Barboursville Courthouse


Completed in 1849, the old Barboursville Courthouse served Cabell County
until 1887 when the county seat was moved to Huntington.


The Cabell County Courthouse stands in a park-like setting on
 8th Street in downtown Huntington. Itís the countyís fourth
courthouse but the only one built in Huntington.

Named for William H. Cabell, who served as Virginia governor
 from 1805 to 1808, Cabell County was formed in 1809. In
creating the new county, the Virginia lawmakers named a
 commission to locate a county seat, and that commission
recommended the courthouse be located in Guyandotte.

In 1813, however, Barboursville was successful in having the
county seat moved there, where it remained until the turmoil
of the Civil War prompted a temporary move back
to Guyandotte. The county seat returned to
Barboursville at the warís end.

The old courthouse at Barboursville was so badly deteriorated
that in 1849, the County Court resolved to build a new
 structure. It was completed in 1853 and used until
1887, when the voters approved a referendum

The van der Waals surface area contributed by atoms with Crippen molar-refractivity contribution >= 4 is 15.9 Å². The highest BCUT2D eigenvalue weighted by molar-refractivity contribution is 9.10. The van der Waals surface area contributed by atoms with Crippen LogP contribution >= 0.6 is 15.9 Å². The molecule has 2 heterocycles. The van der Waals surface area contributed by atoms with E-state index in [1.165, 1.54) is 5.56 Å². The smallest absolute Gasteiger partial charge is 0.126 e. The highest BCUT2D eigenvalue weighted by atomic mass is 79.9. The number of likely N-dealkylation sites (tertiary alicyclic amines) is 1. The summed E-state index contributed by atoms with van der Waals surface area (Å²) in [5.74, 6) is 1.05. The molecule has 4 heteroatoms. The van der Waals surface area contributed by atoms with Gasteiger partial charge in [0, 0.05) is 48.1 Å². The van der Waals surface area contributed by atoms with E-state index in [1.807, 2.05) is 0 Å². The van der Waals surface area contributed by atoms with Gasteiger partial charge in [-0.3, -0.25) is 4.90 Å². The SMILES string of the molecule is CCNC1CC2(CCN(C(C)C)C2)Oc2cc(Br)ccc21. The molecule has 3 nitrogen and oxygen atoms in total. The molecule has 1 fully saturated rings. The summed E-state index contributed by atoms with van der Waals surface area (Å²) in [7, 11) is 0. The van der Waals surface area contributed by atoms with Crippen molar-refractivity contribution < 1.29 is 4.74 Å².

moving the county seat to Huntington.

The move to Huntington resulted from the new cityís rapid growth.
 Founded by rail tycoon Collis P. Huntington in 1871 as the western
terminus of the Chesapeake & Ohio Railroad, the town sprang into
existence in a very short period of time. In 1880, Huntingtonís
population was less than 2,000; by 1890, its population had
grown to more than 10,000. During the 1880s, Huntington
gained a water company, paved sidewalks, a telephone
system, electric lights, an electric streetcar
 line and natural gas service.

With the county government gone, the former courthouse in
 Barboursville briefly became home to the Barboursville
Seminary and then, when that venture failed, Barboursville
College. A gift from a generous benefactor saw the
school renamed Morris Harvey College. In 1935,
unable to successfully compete with Marshall,
Morris Harvey moved to Charleston where it
evolved into the University of Charleston.


Note:  This Article and picture appeared in the Herald-Dispatch Newspaper on Feb. 20, 2024.


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